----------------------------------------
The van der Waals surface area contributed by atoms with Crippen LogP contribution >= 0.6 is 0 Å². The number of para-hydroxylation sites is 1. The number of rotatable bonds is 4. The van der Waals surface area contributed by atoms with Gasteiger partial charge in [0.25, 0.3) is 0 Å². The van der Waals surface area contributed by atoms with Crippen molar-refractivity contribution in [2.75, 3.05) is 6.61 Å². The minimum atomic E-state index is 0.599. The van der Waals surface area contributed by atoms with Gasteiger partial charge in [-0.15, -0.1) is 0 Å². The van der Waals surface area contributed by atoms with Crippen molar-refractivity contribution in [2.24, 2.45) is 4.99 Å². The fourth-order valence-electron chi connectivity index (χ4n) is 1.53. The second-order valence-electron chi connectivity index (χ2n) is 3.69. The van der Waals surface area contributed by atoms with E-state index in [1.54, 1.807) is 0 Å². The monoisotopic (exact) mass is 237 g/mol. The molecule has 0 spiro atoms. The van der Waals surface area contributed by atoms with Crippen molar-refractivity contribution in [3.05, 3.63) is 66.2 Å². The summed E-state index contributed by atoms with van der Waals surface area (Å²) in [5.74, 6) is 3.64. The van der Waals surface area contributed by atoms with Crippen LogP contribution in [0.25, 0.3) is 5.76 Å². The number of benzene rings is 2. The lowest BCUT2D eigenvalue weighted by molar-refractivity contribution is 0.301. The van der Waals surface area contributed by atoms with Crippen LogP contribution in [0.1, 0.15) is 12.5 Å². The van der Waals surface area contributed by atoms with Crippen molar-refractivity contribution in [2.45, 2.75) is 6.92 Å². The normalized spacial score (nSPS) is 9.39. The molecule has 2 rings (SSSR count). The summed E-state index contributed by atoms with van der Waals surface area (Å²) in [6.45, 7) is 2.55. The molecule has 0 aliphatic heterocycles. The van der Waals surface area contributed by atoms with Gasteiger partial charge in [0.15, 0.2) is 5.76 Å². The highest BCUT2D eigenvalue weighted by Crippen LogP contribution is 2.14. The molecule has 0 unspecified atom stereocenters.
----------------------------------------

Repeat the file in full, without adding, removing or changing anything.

The van der Waals surface area contributed by atoms with Crippen LogP contribution >= 0.6 is 0 Å². The number of para-hydroxylation sites is 1. The number of rotatable bonds is 4. The van der Waals surface area contributed by atoms with Gasteiger partial charge in [0.25, 0.3) is 0 Å². The van der Waals surface area contributed by atoms with Crippen molar-refractivity contribution in [2.75, 3.05) is 6.61 Å². The minimum atomic E-state index is 0.599. The van der Waals surface area contributed by atoms with Gasteiger partial charge in [-0.15, -0.1) is 0 Å². The van der Waals surface area contributed by atoms with Crippen molar-refractivity contribution in [2.24, 2.45) is 4.99 Å². The fourth-order valence-electron chi connectivity index (χ4n) is 1.53. The second-order valence-electron chi connectivity index (χ2n) is 3.69. The van der Waals surface area contributed by atoms with E-state index in [1.54, 1.807) is 0 Å². The monoisotopic (exact) mass is 237 g/mol. The molecule has 0 spiro atoms. The van der Waals surface area contributed by atoms with Crippen molar-refractivity contribution in [3.05, 3.63) is 66.2 Å². The summed E-state index contributed by atoms with van der Waals surface area (Å²) in [5.74, 6) is 3.64. The van der Waals surface area contributed by atoms with Crippen LogP contribution in [0.25, 0.3) is 5.76 Å². The number of benzene rings is 2. The lowest BCUT2D eigenvalue weighted by molar-refractivity contribution is 0.301. The van der Waals surface area contributed by atoms with Crippen LogP contribution in [0.1, 0.15) is 12.5 Å². The van der Waals surface area contributed by atoms with Crippen molar-refractivity contribution in [2.45, 2.75) is 6.92 Å². The normalized spacial score (nSPS) is 9.39. The molecule has 2 rings (SSSR count). The summed E-state index contributed by atoms with van der Waals surface area (Å²) in [6.45, 7) is 2.55. The molecule has 0 aliphatic heterocycles. The van der Waals surface area contributed by atoms with Gasteiger partial charge in [0.15, 0.2) is 5.76 Å². The highest BCUT2D eigenvalue weighted by Crippen LogP contribution is 2.14. The molecule has 0 unspecified atom stereocenters.